happy dog with tongue out

Dogs and cats rely heavily on nonverbal signals to communicate their moods and needs. Their facial expressions, ear position, tail position and movement, as well as their overall body stance convey their feelings. It’s important to understand what a dog or cat is trying to tell you so you can best respect their needs. 

To understand your pet’s nonverbal cues, it’s important to take all of these components into consideration together. After all, one cue can convey different meanings when it’s paired with different nonverbal expressions. For example, dogs wag their tails when they’re feeling aggressive and also when they’re feeling friendly. Cats purr to indicate that they’re nervous and also to tell us that they’re content.

What are some easy ways to read a pet’s mood?

Generally speaking, the position and movement of a pet’s ears and tail are the easiest details to observe from a safe distance. These clues, along with body stance, provide the most information about the pet’s mood. Of course, some types of tails are more expressive than others! For instance, a Black Lab’s long, straight tail moves differently than a Pug’s shorter, curly tail.

Here are some common signs of a friendly, approachable dog:

   • Relaxed face, possibly slow panting
   • Corners of the mouth slightly turned up (smiling)
   • Relaxed body position
   • Tail wagging from side-to-side or in a circular motion
   • Standing: a neutral, happy stance (relaxed with weight evenly balanced) or a play bow stance (front end down, rear end up)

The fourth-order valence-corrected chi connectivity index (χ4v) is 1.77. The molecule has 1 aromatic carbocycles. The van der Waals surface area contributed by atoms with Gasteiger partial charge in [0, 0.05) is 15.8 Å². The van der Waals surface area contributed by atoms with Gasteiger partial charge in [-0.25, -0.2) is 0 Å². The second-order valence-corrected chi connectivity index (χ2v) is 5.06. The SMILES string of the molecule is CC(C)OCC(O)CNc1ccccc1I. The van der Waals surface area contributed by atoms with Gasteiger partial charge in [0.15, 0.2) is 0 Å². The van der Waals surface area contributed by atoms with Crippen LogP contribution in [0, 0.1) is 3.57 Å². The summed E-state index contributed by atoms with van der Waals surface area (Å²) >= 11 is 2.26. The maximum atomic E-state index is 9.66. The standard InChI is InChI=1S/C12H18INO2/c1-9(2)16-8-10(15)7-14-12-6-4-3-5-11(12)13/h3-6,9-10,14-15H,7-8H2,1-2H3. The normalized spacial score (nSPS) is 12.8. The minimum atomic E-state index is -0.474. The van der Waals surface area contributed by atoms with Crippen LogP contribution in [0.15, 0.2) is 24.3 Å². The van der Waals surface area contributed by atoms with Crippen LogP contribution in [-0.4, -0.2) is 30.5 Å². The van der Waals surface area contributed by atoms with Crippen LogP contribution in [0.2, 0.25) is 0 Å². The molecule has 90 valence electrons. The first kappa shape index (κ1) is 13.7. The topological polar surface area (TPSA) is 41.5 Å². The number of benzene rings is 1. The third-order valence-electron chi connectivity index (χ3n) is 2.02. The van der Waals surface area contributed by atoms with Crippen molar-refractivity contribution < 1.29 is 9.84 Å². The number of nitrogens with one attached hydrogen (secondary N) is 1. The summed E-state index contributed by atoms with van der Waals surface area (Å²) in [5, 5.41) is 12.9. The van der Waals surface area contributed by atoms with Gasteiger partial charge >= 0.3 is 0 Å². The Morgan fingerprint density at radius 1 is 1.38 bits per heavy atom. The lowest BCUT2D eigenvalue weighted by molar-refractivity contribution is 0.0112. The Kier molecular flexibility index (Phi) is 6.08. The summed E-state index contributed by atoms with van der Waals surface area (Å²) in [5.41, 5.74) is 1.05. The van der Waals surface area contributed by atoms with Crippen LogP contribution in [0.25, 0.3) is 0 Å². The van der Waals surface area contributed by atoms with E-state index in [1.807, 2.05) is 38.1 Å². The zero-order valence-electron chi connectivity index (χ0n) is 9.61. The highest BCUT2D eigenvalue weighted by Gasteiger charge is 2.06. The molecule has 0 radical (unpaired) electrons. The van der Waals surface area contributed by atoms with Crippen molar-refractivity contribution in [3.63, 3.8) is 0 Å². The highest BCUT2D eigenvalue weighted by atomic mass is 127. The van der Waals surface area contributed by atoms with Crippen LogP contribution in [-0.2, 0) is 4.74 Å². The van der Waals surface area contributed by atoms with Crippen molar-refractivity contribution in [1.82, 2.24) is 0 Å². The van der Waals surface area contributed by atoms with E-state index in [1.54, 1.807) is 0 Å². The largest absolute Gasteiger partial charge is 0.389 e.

• Sitting or lying down: one paw folded and tucked under

Here are some common signs of a friendly cat:

   • Eyes half-closed, blinking leisurely with narrowed pupils
   • Ears positioned slightly to a side and forward
   • Tail mostly still    
   • Paws kneading
   • Purring
   • Standing: tail straight up or curled forward at tip, possibly twitching side-to-side

Learn more about dog and cat body language here.

This blog post was written by guest blogger Kari Kells, a professional pet sitter and pet parent to Raggedy Andy, Emma and Rumi. Read more tips and advice from Kari on her blog.

 

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pet parents

dog with stethoscope

It can be a challenge to tell if your furry friend requires an unplanned visit to the vet since cats and dogs can often hide their pain and discomfort.

Here’s a handy list from Vet Depot of five common, subtle symptoms of illness in pets. As always, check with your veterinarian if you have any questions about your pet.

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pet parents

Sneezing Basset Hound

One of the best ways to help an allergy-prone pet is to try to prevent exposure to allergens. Here are some pointers to make your pet’s environment a little healthier:

• If the pollen count is high, keep your pet inside or limit time outside.
• Wipe off your pet’s paws after going outdoors to remove pollen.
• Put plush toys in the freezer occasionally to help kill off dust mites.
• Wash your pet’s bedding regularly with a gentle fragrance-free detergent.
• Dust and vacuum frequently, especially in your pet’s favorite spots.

Be sure to visit your veterinarian to identify the source of your pet’s allergies and get specific treatment advice. Visit our blog for more tips on what to do if your pet has allergies.

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Pet Health Insurance Headlines

Boarding Your Pet

The holidays can be a time for travelling to visit with family and friends, but it’s not always possible or practical to bring your pet with you. If you’re considering boarding your pet, here are a few tips to help.